Two other hydrogen production processes utilize renewable energy. Thermochemical water splitting uses high temperatures to drive a series of reactions. The chemicals are reused in the reactions each time, creating a closed cycle that consumes only water, producing hydrogen and oxygen. Concentrated sunlight with mirrors or excess nuclear reactor energy supplies the heat. The other process is electrolysis, which is the one that HYPER uses in its research. It uses electricity to split water into hydrogen and oxygen in an electrolyzer. The electrolyzer consists of an anode and a cathode separated by an electrode. This process could be hooked up to a renewable energy plant to generate hydrogen off the excess energy. With the massive amounts of renewable energy in the PNW, this could be a great way to store the excess energy produced and use it when the energy output dips below the demand.

With the vast number of hydrogen sources covered, next, we will cover the uses of hydrogen.

How do we use hydrogen?

Hydrogen fuel cells serve a similar purpose to batteries; they store energy for later use. Hydrogen fuel cells are used as a battery alternative or in tandem with batteries to lean on its advantages (described later). In a fuel cell, hydrogens fed to the anode, and oxygen from air fed to the cathode. A catalyst at the anode separates the hydrogen into protons and electrons. The electrons make the electricity, and the protons combine with the oxygen at the cathode to make water and heat as byproducts. The process runs in reverse when storing energy by producing hydrogen. This process is very different from traditional batteries, and this is just where the differences begin.

Hydrogen has four critical differences between batteries. The first is a fuel cell is refueled rather than recharged. Refueling allows for far quicker downtime. Rather than waiting 30 minutes to recharge a battery vehicle, a fuel cell vehicle would only take 5 minutes, like a traditional gas car. The second difference is wearing on the fuel cell. A battery gradually wears down the more it is recharged and depleted. A hydrogen fuel cell does not suffer from this. It continuously keeps its potential energy storage, allowing for an extended lifetime. The third difference is the time between refills. Fuel cells can go longer between refueling because of hydrogen’s energy density. Energy density is the energy held by a certain amount of fuel or number of batteries. For example, 1 gallon of gasoline (about 2.9kg) has about the same energy as 1 kg of hydrogen. Hydrogen also has a far higher energy density than batteries. This higher energy density allows vehicles to have a smaller tank that weighs less for the same range, allowing for more vehicle space. It could also use the same size tank, making the vehicle lighter and extending its range far beyond what battery or gas cars can achieve. The fourth difference is efficiency. Energy efficiency is the ratio of energy that comes out to the energy that goes in. Although hydrogen efficiency has increased over the years, it is not as efficient as batteries yet. With this disadvantage, currently, the pros and cons must be weighed out.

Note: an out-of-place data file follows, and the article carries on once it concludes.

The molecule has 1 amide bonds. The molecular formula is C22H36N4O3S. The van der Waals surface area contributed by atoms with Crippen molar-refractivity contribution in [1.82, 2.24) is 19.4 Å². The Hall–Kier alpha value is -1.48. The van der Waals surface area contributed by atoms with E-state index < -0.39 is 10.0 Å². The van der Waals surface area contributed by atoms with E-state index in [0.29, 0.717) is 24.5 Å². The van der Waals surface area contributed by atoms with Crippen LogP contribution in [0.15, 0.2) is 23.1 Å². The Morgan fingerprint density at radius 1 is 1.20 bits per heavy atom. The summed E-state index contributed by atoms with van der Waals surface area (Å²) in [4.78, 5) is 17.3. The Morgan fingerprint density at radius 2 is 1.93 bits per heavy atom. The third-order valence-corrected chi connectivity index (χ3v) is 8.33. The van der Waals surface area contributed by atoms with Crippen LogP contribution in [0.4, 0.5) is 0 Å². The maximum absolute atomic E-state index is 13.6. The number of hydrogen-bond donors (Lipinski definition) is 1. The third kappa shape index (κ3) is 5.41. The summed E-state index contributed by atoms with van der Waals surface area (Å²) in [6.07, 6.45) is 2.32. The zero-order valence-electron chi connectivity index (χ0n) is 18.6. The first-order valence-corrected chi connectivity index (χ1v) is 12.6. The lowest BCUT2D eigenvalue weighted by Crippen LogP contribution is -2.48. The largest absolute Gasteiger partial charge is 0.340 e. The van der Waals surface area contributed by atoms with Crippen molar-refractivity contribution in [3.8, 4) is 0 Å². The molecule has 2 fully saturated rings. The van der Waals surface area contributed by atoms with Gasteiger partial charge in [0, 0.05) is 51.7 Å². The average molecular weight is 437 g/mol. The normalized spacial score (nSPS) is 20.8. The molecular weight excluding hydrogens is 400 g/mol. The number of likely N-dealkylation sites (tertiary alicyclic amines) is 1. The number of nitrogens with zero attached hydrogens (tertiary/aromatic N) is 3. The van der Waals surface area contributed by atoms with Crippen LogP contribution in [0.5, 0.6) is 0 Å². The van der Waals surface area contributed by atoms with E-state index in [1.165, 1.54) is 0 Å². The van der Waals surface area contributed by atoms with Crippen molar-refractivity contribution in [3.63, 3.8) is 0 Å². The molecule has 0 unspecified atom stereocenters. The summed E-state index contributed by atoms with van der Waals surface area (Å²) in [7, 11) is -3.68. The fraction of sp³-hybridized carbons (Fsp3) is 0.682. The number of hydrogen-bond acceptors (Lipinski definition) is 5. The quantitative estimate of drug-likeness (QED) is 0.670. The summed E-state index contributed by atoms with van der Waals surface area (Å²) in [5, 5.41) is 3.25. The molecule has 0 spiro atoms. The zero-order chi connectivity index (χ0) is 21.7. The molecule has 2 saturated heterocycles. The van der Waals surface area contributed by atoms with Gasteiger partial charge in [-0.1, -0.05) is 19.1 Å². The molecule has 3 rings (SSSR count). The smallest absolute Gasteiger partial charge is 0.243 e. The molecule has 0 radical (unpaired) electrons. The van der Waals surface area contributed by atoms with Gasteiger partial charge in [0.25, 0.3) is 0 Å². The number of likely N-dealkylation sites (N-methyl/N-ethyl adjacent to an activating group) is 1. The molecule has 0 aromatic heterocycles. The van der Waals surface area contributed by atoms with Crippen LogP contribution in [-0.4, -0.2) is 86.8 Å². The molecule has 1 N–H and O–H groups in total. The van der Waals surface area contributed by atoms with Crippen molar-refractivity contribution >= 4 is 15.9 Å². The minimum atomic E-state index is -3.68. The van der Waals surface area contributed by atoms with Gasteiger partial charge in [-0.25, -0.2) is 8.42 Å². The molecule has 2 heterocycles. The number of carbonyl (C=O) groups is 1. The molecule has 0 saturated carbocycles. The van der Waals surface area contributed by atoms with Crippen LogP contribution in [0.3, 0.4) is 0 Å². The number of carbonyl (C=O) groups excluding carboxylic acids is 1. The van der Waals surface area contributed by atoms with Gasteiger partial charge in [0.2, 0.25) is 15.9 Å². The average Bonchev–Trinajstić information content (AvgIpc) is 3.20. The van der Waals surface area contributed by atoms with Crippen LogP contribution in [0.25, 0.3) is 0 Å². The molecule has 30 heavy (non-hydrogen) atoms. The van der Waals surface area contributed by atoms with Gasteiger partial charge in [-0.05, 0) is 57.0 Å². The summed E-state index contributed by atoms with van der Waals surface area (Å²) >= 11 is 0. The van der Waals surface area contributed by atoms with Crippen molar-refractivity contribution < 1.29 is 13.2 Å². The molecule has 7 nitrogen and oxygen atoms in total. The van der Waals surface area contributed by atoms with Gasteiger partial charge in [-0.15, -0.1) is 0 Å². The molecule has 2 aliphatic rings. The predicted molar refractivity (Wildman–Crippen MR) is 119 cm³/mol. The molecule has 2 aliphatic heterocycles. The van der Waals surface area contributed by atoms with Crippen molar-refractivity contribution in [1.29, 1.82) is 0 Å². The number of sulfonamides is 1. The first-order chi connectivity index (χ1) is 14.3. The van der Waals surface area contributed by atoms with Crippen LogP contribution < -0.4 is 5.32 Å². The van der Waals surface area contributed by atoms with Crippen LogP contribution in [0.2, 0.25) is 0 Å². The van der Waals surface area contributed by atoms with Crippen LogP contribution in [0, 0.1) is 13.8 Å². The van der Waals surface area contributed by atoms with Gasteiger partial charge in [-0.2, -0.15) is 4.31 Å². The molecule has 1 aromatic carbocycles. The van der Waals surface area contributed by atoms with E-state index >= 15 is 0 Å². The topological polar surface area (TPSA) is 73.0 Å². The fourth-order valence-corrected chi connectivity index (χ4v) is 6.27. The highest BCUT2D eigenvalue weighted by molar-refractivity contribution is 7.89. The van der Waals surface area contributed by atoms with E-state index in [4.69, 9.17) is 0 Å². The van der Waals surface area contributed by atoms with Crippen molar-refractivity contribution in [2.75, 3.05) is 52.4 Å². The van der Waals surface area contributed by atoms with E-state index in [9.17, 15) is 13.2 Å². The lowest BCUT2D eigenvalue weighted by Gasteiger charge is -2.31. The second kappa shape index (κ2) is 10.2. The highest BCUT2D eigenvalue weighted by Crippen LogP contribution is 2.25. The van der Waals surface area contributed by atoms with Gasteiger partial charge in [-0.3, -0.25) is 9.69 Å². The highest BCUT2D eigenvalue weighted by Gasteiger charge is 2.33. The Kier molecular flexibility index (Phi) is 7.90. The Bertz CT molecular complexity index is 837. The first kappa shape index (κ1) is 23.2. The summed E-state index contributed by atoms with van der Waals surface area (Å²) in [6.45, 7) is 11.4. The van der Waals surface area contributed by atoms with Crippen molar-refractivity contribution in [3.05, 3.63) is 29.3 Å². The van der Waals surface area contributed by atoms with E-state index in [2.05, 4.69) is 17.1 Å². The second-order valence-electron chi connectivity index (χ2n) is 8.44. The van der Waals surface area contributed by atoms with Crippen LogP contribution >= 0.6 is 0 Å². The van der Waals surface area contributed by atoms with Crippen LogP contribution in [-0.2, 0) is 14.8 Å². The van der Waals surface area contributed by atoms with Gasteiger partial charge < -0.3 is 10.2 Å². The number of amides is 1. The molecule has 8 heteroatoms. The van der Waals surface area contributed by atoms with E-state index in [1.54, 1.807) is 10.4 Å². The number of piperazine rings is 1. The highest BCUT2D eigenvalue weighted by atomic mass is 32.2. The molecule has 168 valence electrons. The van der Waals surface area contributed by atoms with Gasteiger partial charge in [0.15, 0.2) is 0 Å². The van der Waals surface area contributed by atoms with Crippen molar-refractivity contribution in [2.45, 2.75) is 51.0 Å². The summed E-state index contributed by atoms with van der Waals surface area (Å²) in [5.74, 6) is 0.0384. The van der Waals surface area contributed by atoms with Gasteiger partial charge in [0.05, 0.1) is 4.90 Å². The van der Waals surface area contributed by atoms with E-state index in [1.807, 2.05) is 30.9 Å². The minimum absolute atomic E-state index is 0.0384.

With hydrogens advantages in energy density, long term use, and refuel time, the applications that see the most significant benefits have long run times for machines/vehicles. Public transportation (busses, trains, planes), shipping (semi-trucks, barges, cargo ships), and industry (agriculture, forestry) could all have massive benefits from lighter tanks, longer trips, and less downtime. Not to mention that in a few of those key industries, a battery-powered machine is not practical, if even possible.

With how and why we should use hydrogen as a fuel source covered, the next question is, what are the challenges of hydrogen?

Additional Reading

Testimony to the WA senate

A response to “Toyota vs tesla: can hydrogen fuel cell vehicles compete with electric vehicles?”

Seattle is waking up to hydrogen’s future in the Northwest

A hydrogen economy for Jefferson county

The potential for hydrogen fueled cars in Washington state

What are the challenges?

There are storage challenges to overcome before hydrogen can be a reliable storage of renewable energy.

One of hydrogen’s main challenges is efficiency. In the hydrogen production process, energy is consumed. After the hydrogen has been stored, it can later be remade into energy. The issue is, during this process it takes more energy to make hydrogen than what it produces. There is extensive research and development in this challenge.  

The second part of inefficiencies is boil-off. Boil-off is when liquid hydrogen is being stored and it heats up, turning it back into a gas. This results in a loss of energy potential, making liquid hydrogen less efficient as an energy storage.  

The goal of CHEF in the HYPER lab is to minimize boil-off

Hydrogen’s second challenge is public involvement. There is a narrative persistently pushed that hydrogen is dangerous. The fact of that matter is that the way we use hydrogen is not dangerous. The concentration of hydrogen that is stored is above the flammability range, meaning is has no way to ignite. On top of that, where there is a hydrogen leak, it rapidly escapes into the atmosphere due to its low mass, taking it far away from anything it may pose a danger to.